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1926 Theresa 2024

Mary Theresa Leonard

September 16, 1926 — April 8, 2024

Mary Theresa Houck was born in Emmitsburg, MD to Agnes Rosensteel and James Edward Houck. Her father owned the Emmitsburg Quality Shop on the town square and the Houck family lived above it. Mary Theresa was the first child and was joined in the following years by sister Margaret and brother James Edward, known as Edward.

She considered her childhood in this small town just south of the Mason-Dixon line as idyllic. The local movie house was managed by her beloved Uncle Ernie Rosensteel; the local paper, The Emmitsburg Chronicle was run by the Rosensteel family; her grandmother lived alone up the street. As in many small towns, there was a colorful cast of characters: the town drunk who occasionally got liquored up and shot out the streetlights from his pickup truck and the “Wing-a-Wang” man, a panhandler whose name came from the sounds he made as he sketched your portrait.

Theresa was one of the “townies” in Emmitsburg who went to school with the boarding students who generally came from more money. Despite her academic promise, she was not encouraged by her school or her family to pursue her education beyond high school. She continued to work in the family shop even after the death of both parents in the early 1950s. Soon, she caught the eye of a Mount St. Mary’s college professor. Ironically, she met Dick Leonard, a pacifist, at a VFW dance! They wed in 1954. At first, they continued to live in Emmitsburg and began having children. First Tom and then Christopher. Philadelphia called them north. Dick got a job teaching sociology at what was then La Salle College. They settled in Mount Airy and had more children: Mary Agnes, John, and Richard.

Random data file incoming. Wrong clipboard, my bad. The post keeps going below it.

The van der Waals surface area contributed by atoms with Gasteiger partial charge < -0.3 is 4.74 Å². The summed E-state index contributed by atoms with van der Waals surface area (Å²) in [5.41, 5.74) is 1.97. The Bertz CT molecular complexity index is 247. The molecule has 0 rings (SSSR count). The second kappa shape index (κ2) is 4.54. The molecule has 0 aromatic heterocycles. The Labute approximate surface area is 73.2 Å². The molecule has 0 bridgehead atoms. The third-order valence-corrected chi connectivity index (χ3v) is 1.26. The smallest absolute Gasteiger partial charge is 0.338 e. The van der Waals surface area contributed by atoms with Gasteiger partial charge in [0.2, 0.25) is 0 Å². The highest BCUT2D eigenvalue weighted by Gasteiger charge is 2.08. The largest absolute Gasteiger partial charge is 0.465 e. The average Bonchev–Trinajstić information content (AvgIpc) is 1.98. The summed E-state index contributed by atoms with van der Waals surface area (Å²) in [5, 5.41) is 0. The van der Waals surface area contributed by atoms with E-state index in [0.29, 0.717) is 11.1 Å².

In their big stone house on Gowen Avenue, she taught her children humility, courtesy, gentleness, honesty, creativity, and enthusiasm. She did not have a pretentious bone in her body. She warned against “show-offy” behavior. A lifetime of raising children, knitting, crocheting, reading, and solving crossword puzzles kept her mind and her hands busy.

Summers were spent with an annual vacation to Dick’s hometown of Watertown, NY. Sociology conventions were a good excuse for longer trips to San Francisco, to Toronto, to New Orleans. Although she was a homebody, Theresa was a good sport on these trips. They often stayed in campgrounds after a long day on the road. Theresa, Dick, and Mary Agnes stayed in a small blue tent, the four boys in the other big green one, often referred to as a “bachelor pad” should a sister try to enter those hallowed flaps! 

There were occasional brushes with greatness. In the 1960s, Theresa held open an ice cream parlor door for Jackie Kennedy Onassis and John Kennedy Jr. in Hyannis Port; Jackie O never acknowledged her. Years later, was that Burt Lancaster who couldn’t take his eyes off her as she strolled down the ramp of St. James Street on her way to the Irish Pub in Atlantic City?

After Dick’s death in 1998, she moved into center city Philadelphia. The town square she lived on—Rittenhouse Square—was decidedly bigger and more urban than her Emmitsburg address. Her condo in The Dorchester was close to several of her children, but what did that matter—her grandson Daniel lived just a few blocks away! As years passed and mobility became an issue, she was happy at home. 

She lived life her way and was good natured when things came up that she could not control.

She was a creative and intelligent woman without a degree to prove it.

She was a delicate flower with a spine of steel.

Theresa died bathed in love. Her entire family was with her: Mary Agnes, Christopher, John, Richard and his wife Madeline, Tom and his wife Rose, Daniel and his love Nathania.

Relatives and friends are invited to funeral services on Wednesday, April 17, 2024 at Holy Cross Church, 140 E. Mt. Airy Avenue, Philadelphia, PA 19119. Visitation begins at 10:00 a.m., Funeral Mass at 11:00 a.m. Interment follows at Holy Sepulchre Cemetery, 3301 W. Cheltenham Avenue, Phila. PA 19150. In lieu of flowers, donations may be made to Habitat for Humanity or the American Cancer Society.

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Links:

https://www.habitat.org

https://www.cancer.org

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Service Schedule

Past Services

Visitation

Wednesday, April 17, 2024

Starts at 10:00 am (Eastern time)

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Funeral Mass

Wednesday, April 17, 2024

Starts at 11:00 am (Eastern time)

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Interment

Wednesday, April 17, 2024

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